That the Hula has been part of the Hawaiian culture since ancient times is clear from the multiplicity of traditions about its origin. Various places, including the islands of Hawai'i, Moloka`i, O`ahu and Kaua`i which are said to be the birthplace of hula and link its beginnings to a number of gods and humans. Some claim that Hopoe was the first dancer. Others call Kapo'ulakina'u the first divine protector of hula, or they mention the long and beautiful story of Keaomelemele as the founding myth of dance. Still others link its origins with various forms of the Pan-Polynesian culture hero, the great navigator Laka / La'a / Lata.
The first forms of Hawaiian dances, the hula apples, were used both in their sacred forms (ha'a) and in their public forms (hula). The ha'a was usually performed as part of the cult in the heiau (temple), under the direction of a kahuna (priest). These dances were often performed in conjunction with rituals and ceremonies related to the specific temple and also to specific deities within those temples. Other times they paid homage to the gods with tales of their deeds or honored the ali'i - the chiefs and the royal family - whose genealogies often linked them to the gods. There was a lot of Mana or life force and spiritual energy in the words, in the precision of the execution, in the discipline and harmony of the dancers' movements and in their spiritual composure, all this connected the gods with man and nature.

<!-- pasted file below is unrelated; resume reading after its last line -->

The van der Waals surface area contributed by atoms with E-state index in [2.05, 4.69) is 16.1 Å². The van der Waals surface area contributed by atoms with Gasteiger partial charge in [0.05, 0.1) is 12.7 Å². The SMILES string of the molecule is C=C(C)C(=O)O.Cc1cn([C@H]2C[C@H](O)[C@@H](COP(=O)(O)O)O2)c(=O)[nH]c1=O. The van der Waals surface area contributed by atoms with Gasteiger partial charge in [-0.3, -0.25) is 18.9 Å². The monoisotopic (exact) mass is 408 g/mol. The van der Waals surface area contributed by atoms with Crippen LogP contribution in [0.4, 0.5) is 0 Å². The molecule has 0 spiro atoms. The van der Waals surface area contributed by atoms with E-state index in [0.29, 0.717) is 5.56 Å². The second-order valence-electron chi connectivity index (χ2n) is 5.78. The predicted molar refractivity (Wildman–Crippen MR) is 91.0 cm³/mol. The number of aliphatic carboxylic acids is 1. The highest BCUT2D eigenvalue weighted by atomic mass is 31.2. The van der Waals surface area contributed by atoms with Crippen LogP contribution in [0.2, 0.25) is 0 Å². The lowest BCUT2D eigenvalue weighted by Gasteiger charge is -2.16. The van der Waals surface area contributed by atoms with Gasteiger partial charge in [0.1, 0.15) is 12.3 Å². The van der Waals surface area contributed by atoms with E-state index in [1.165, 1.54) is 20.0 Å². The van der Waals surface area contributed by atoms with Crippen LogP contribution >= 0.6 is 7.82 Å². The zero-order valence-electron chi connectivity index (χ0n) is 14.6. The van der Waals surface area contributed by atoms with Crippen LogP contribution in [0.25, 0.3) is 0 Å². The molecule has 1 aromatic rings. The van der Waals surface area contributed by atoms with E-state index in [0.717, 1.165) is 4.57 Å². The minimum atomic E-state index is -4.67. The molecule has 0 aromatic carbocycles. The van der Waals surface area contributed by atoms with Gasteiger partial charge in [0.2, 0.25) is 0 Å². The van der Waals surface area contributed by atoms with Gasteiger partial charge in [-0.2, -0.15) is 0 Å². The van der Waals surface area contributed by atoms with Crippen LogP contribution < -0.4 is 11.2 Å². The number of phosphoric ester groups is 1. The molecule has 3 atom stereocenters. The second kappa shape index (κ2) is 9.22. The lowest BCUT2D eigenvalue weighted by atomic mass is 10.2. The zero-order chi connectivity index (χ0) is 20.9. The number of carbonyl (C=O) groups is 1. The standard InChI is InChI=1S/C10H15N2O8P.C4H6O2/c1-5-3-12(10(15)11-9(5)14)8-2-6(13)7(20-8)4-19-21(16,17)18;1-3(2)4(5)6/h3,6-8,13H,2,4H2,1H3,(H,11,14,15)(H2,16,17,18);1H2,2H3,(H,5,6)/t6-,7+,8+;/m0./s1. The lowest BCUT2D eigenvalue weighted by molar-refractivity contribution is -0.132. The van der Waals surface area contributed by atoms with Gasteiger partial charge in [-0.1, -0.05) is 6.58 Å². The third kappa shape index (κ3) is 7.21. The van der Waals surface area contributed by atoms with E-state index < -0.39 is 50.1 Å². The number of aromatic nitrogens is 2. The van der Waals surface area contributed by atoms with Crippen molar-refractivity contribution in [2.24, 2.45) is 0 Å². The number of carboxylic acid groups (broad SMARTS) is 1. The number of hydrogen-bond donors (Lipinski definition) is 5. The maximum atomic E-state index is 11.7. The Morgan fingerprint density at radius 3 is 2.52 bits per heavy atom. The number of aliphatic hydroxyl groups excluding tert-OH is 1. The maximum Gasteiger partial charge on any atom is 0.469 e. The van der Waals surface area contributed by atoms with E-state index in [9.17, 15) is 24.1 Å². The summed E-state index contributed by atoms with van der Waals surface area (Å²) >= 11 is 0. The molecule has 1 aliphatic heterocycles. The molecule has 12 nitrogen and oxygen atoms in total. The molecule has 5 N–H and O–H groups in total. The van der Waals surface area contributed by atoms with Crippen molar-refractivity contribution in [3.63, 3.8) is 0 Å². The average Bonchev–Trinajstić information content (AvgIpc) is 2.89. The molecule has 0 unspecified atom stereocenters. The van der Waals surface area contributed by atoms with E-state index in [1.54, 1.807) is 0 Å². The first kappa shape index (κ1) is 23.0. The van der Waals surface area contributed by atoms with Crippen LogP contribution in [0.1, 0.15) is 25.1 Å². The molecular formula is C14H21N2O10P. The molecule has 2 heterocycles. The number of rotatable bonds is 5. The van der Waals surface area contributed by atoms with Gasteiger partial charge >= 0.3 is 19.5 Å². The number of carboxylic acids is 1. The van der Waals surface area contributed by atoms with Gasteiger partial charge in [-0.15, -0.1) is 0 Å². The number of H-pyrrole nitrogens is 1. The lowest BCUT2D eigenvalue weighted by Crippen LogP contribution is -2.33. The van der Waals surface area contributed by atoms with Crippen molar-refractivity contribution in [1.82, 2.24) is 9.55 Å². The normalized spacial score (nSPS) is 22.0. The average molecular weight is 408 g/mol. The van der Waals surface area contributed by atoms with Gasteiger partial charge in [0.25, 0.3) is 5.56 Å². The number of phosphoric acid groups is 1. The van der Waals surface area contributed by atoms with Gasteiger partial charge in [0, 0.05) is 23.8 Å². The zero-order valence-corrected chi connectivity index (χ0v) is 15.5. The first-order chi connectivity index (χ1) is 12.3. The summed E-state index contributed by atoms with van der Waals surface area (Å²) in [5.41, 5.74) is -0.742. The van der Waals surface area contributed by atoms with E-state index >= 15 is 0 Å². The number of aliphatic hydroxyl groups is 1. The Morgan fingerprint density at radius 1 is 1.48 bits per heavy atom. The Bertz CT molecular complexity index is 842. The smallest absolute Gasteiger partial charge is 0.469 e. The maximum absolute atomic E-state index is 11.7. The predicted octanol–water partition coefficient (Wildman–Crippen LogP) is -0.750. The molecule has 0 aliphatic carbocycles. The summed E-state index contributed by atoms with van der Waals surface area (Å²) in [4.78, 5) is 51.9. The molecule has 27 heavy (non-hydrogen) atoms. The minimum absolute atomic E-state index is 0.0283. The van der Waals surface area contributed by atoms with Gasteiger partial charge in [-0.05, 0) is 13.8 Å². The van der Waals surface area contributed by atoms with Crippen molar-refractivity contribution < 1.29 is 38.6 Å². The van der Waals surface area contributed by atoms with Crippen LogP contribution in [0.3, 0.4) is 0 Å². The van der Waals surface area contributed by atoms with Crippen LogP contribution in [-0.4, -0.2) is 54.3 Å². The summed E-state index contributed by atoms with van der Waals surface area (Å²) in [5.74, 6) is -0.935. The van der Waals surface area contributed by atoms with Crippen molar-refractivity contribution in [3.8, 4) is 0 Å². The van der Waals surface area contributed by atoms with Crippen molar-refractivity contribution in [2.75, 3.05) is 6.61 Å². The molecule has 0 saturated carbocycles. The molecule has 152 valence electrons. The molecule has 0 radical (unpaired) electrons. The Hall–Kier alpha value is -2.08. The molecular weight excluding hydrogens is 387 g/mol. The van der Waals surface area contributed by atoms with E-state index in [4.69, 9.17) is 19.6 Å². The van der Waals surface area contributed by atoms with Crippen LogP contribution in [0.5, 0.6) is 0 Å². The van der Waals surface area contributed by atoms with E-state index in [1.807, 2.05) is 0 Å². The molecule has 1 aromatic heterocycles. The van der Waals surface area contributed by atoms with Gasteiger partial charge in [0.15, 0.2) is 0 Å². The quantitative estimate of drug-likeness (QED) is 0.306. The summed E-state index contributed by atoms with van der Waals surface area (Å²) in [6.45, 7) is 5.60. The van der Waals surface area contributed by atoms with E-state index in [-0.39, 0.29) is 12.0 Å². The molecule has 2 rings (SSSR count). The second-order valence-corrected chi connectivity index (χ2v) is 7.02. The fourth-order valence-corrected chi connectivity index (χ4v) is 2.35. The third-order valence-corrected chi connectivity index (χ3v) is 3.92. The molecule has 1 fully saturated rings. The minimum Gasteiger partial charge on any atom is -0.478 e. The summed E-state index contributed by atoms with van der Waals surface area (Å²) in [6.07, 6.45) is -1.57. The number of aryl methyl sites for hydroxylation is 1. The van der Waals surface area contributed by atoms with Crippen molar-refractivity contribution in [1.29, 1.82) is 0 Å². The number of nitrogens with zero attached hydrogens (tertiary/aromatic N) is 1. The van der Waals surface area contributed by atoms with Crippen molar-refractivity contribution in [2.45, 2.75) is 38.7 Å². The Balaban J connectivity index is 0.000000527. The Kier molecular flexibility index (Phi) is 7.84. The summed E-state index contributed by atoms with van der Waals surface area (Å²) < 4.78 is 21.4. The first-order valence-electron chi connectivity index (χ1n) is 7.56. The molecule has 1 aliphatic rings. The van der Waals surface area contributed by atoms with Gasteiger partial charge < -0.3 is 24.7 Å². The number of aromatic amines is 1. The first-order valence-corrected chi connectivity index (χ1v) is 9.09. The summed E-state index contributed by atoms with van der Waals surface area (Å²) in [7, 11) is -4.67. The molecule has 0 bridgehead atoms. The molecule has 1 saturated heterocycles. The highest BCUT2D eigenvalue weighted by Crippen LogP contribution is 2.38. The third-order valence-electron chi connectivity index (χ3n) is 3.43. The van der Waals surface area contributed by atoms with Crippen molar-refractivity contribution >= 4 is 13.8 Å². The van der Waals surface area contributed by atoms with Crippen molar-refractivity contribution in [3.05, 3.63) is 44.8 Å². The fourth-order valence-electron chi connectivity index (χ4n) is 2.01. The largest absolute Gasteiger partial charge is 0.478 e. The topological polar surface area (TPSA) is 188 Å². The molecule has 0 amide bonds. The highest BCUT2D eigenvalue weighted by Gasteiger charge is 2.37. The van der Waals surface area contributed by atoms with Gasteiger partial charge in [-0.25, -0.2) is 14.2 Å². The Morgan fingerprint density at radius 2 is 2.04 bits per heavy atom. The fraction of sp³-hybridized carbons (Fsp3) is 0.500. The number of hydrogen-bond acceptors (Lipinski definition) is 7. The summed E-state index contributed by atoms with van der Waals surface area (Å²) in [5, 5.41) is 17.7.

Every movement, expression and gesture in the hula has a specific meaning, from representing plants, animals and the elements to listening, searching, sailing and much more. Hand movements are of particular importance, a good hula dancer observes their hands at all times and not the audience. The songs accompany the dance and help to tell the story.
Kuhi no ka lima, hele no ka maka
- Where the hands move, there let the eyes follow.
For the Hawaiians, the Hula is more than just a dance, it is an artistic representation of the islands themselves.
The Hula has a deep connection with the Aloha spirit, it is a way of being happy and finding harmony, it is closely and profoundly linked to the origins of the Hawaiian people.